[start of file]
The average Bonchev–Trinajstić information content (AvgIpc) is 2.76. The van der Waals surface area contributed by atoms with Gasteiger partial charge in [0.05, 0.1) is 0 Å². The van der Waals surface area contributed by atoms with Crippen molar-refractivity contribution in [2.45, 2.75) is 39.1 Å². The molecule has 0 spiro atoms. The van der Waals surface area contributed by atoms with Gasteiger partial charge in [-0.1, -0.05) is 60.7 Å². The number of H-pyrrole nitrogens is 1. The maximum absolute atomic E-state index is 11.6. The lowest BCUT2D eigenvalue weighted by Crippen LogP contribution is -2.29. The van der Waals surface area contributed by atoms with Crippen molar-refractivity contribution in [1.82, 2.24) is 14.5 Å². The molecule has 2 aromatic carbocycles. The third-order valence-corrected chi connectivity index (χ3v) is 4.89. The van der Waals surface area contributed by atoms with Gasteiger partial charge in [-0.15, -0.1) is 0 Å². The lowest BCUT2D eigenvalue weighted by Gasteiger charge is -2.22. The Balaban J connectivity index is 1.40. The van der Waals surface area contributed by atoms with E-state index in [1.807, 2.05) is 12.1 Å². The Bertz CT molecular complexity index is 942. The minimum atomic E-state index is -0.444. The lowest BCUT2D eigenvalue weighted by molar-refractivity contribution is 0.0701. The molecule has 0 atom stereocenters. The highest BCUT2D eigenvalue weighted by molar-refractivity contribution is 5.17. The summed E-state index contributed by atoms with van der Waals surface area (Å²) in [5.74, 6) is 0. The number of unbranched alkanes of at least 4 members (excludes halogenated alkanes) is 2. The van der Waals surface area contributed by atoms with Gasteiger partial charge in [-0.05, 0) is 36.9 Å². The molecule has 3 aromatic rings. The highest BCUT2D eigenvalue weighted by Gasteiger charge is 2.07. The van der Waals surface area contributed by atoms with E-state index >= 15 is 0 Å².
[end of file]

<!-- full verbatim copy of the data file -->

The average Bonchev–Trinajstić information content (AvgIpc) is 2.76. The van der Waals surface area contributed by atoms with Gasteiger partial charge in [0.05, 0.1) is 0 Å². The van der Waals surface area contributed by atoms with Crippen molar-refractivity contribution in [2.45, 2.75) is 39.1 Å². The molecule has 0 spiro atoms. The van der Waals surface area contributed by atoms with Gasteiger partial charge in [-0.1, -0.05) is 60.7 Å². The number of H-pyrrole nitrogens is 1. The maximum absolute atomic E-state index is 11.6. The lowest BCUT2D eigenvalue weighted by Crippen LogP contribution is -2.29. The van der Waals surface area contributed by atoms with Crippen molar-refractivity contribution in [1.82, 2.24) is 14.5 Å². The molecule has 2 aromatic carbocycles. The third-order valence-corrected chi connectivity index (χ3v) is 4.89. The van der Waals surface area contributed by atoms with Gasteiger partial charge in [-0.15, -0.1) is 0 Å². The lowest BCUT2D eigenvalue weighted by Gasteiger charge is -2.22. The Balaban J connectivity index is 1.40. The van der Waals surface area contributed by atoms with E-state index in [1.807, 2.05) is 12.1 Å². The Bertz CT molecular complexity index is 942. The minimum atomic E-state index is -0.444. The lowest BCUT2D eigenvalue weighted by molar-refractivity contribution is 0.0701. The molecule has 0 atom stereocenters. The highest BCUT2D eigenvalue weighted by molar-refractivity contribution is 5.17. The summed E-state index contributed by atoms with van der Waals surface area (Å²) in [5.74, 6) is 0. The number of unbranched alkanes of at least 4 members (excludes halogenated alkanes) is 2. The van der Waals surface area contributed by atoms with Gasteiger partial charge in [-0.05, 0) is 36.9 Å². The molecule has 3 aromatic rings. The highest BCUT2D eigenvalue weighted by Gasteiger charge is 2.07. The van der Waals surface area contributed by atoms with E-state index >= 15 is 0 Å².